Last month Harley made her way back to the West Coast in pursuit of Sparrow Adaro, who is faking her own kidnapping to extort money from her mother. Things got a little complicated when Deadshot arrived to pick up a few bounties of his own. Unfortunately, Harley’s cowboy sidekick did not survive the encounter, but we have a smash-up opening in “Tug a’ War” with Harley and Deadshot facing off.
And yet Harley manages to make it through shower glass without a scratch!
This may be the most violent Harley Quinn issue since our titular anti-heroine took on the Russians almost fifteen issues ago. I said this the last time, but it bears repeating: if you have missed the “old” psychotic Harley, this interlude has been a real treat–much darker and more violent that previous issues (and so much more so than the recent somewhat fluffy Road Trip special). While Harley still plays psychotherapist and has a bit of a soft spot, she spends way more time blowing holes (quite literally) in people’s heads.
The inclusion of Deadshot in this storyline is not entirely critical, but it’s amusing to see the dynamic between Floyd and Harley, particularly at the end when Deadshot sheds his costume for a drink with the Mistress of Mayhem. I’m never a fan of guest appearances for the sake of adding market value, but this is a case in which the characters work well together and in context of the story. Writers Jimmy Palmiotti and Amanda Conner provide some genuinely funny exchanges between the two, and ultimately Deadshot’s presence doesn’t take anything away from this being Harley’s adventure.
John Timms finishes this short arc on art duties, which nicely gives the story continuity in terms of the design. As mentioned before, Timms’ renderings can be a little shy on details in wide angles, but he captures the energy of the action and violence very well and gives the book a strong sense of motion throughout. While I’m glad regular series artist Chad Hardin is returning next month, I still feel Timms is a good match for Harley’s zaniness, even if his looser, more plastic style might not be to everyone’s tastes.
Props also to Paul Mounts on colors. He’s awesome as usual and never gets sloppy with tiny bits of business. Check out the scene in the gym where he mostly avoids flat-washing the background of tiny people, and the care he takes with coloring the string of blood falling to the floor from the pink-haired woman’s mouth. More broadly he does lot of awesome skyscapes from morning to night, which lends a nice sense of time passing throughout the course of the story.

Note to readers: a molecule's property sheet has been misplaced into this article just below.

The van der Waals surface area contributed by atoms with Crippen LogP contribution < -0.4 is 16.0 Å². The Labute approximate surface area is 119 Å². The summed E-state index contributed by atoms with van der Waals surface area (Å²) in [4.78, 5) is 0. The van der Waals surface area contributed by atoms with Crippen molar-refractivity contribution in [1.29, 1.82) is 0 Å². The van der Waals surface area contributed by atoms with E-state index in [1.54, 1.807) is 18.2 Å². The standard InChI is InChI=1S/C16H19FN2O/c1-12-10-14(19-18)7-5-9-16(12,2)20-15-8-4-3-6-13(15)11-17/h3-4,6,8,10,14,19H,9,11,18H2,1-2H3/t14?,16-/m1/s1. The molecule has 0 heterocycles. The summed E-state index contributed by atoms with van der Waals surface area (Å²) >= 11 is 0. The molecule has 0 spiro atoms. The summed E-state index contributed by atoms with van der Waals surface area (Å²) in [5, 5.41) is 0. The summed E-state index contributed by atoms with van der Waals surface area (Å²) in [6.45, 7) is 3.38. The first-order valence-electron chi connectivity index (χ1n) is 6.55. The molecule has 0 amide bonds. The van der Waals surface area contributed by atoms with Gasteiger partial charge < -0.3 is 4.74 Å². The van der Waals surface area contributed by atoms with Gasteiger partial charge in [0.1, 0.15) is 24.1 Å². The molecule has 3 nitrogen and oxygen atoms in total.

And Harley takes pride in the violence too!
A Little Bashing
Everything about this adventure has been a win, but I have to call out one smirch on the blotter: There’s a moment when Harley flips Deadshot the bird. The image is blurred/pixelated to censor it out, but the panel feels very awkward. It doesn’t help at all that John Timms put the action so prominent on the page, which draws the maximum attention to the pixelation dead center.
Firstly, the vulgarity isn’t really necessary, and secondly, the composition of the shot just makes for an ugly page since the focal point is blurred out. In fact, because my eyes were drawn to the character’s face, I didn’t even notice what she was doing at first. The whole moment feels like an attempt to push the “edge” further. But in a book that tiptoes on so fine a line with the violence–and crosses it beautifully and frequently–this bit of business just fell flat.
- You need some Deadshot in your life!
- You want to see how Harley’s Harleywood adventure turns out.
- You like things violent and fast-paced.
Harley Quinn continues her West Coast terrorism in the conclusion to a tale that combines all the best parts of stories about hitmen, mobsters, and the rich & famous. I’ll be glad to see Harley return to Jersey, but this has been a fun bit of off-roading that once again proves you don’t need 6-12 issues for a fun and full story arc. Palmiotti and Conner just continue to do it right.